In 1999, Michael and Susan Lonsway brought their two young daughters — Delaney, 5, and, Cameryn, 3 — to what was then the University of Michigan Health System (now Michigan Medicine), in Ann Arbor, to be genetically tested for melanoma, which ran in Michael’s family. The tests — sent to the Yale University School of Medicine for analysis — showed that Cameryn had inherited a family genetic mutation that put her at high risk for melanoma. Her sister, Delaney, it appeared, did not have that same genetic mutation……www.medscape.com, Wrong Daughter Told She Lacks Melanoma Mutation, Then Gets It, Wayne J. Guglielmo, MA, 2021
As Cameryn grew up, the Lonsways took “stringent” steps to protect her from sun damage. In 2016, though, it was Delaney who developed skin cancer.
Court papers indicate that Yale had mixed up the genetic testing results. A routine audit in July 2014 identified the mistake, and the lab’s scientific director promptly informed an official at the University of Michigan, asking that the Lonsways be notified immediately.
That notification never came.
Subsequent blood tests performed at the University of Pittsburgh Medical Center revealed the mistake: It was Delaney who carried the genetic mutation, not Cameryn. The Lonsways had been protecting the wrong daughter.
In August 2018, the couple filed two lawsuits — one against defendants at both U-M and Yale, and another in a second venue against U-M defendants only. Both suits were later consolidated into a single case. (During litigation, Everett signed an admission of liability.)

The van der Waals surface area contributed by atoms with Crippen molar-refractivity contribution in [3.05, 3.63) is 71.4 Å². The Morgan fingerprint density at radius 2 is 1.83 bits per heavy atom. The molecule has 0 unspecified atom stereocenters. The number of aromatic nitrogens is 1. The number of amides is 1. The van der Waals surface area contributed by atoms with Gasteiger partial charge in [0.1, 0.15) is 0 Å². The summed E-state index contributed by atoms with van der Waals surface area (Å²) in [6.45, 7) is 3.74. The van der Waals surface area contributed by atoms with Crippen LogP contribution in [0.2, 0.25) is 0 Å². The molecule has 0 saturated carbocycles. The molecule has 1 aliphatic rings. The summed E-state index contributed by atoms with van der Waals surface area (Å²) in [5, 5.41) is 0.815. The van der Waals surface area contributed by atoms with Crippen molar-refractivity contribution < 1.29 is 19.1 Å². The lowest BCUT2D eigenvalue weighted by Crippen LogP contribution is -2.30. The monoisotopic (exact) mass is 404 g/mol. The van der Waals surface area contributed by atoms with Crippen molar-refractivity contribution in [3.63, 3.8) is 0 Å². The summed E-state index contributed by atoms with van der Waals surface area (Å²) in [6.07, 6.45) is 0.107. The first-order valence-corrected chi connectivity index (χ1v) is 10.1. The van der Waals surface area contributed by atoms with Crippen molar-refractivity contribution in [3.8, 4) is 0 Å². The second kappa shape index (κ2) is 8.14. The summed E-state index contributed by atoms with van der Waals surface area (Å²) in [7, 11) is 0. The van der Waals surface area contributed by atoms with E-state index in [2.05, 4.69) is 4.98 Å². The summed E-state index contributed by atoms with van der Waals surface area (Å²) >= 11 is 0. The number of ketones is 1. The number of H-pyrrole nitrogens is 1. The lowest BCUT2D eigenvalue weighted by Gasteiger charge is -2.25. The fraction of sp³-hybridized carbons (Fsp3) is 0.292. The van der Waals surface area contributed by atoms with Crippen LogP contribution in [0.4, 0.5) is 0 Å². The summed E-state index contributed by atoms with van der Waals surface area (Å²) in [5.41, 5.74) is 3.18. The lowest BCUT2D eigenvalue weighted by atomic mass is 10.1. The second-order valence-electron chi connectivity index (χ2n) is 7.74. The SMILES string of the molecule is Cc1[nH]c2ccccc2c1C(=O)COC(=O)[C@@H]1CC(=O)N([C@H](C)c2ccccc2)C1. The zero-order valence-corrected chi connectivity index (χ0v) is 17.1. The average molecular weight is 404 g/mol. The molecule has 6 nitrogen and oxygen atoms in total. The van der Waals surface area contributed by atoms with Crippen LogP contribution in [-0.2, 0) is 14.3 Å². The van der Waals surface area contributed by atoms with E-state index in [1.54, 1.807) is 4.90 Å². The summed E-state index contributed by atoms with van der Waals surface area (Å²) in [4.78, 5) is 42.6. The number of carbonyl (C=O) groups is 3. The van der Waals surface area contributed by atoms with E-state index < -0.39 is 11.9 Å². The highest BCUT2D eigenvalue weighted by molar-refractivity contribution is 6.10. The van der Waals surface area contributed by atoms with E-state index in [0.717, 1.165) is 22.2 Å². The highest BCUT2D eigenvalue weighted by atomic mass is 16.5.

In 2019, the circuit court tossed out each of the claims — the one against Yale because it fell outside of the 6-year limit on testing errors, and the one against U-M because it fell outside of the 6-month window for filing a malpractice action.
In reviewing the lower court’s decision, however, the appeals court disagreed. For the purposes of the Lonsways’ suit, the appeals court found, the clock started ticking on August 16, 2017, when, as the Detroit Free Press story puts it, “the family learned U-M knew about the test results reporting error but failed to inform them.” Given this time frame, neither claim was subject to the state’s usual statute of limitations. The Lonsways’ case would resume.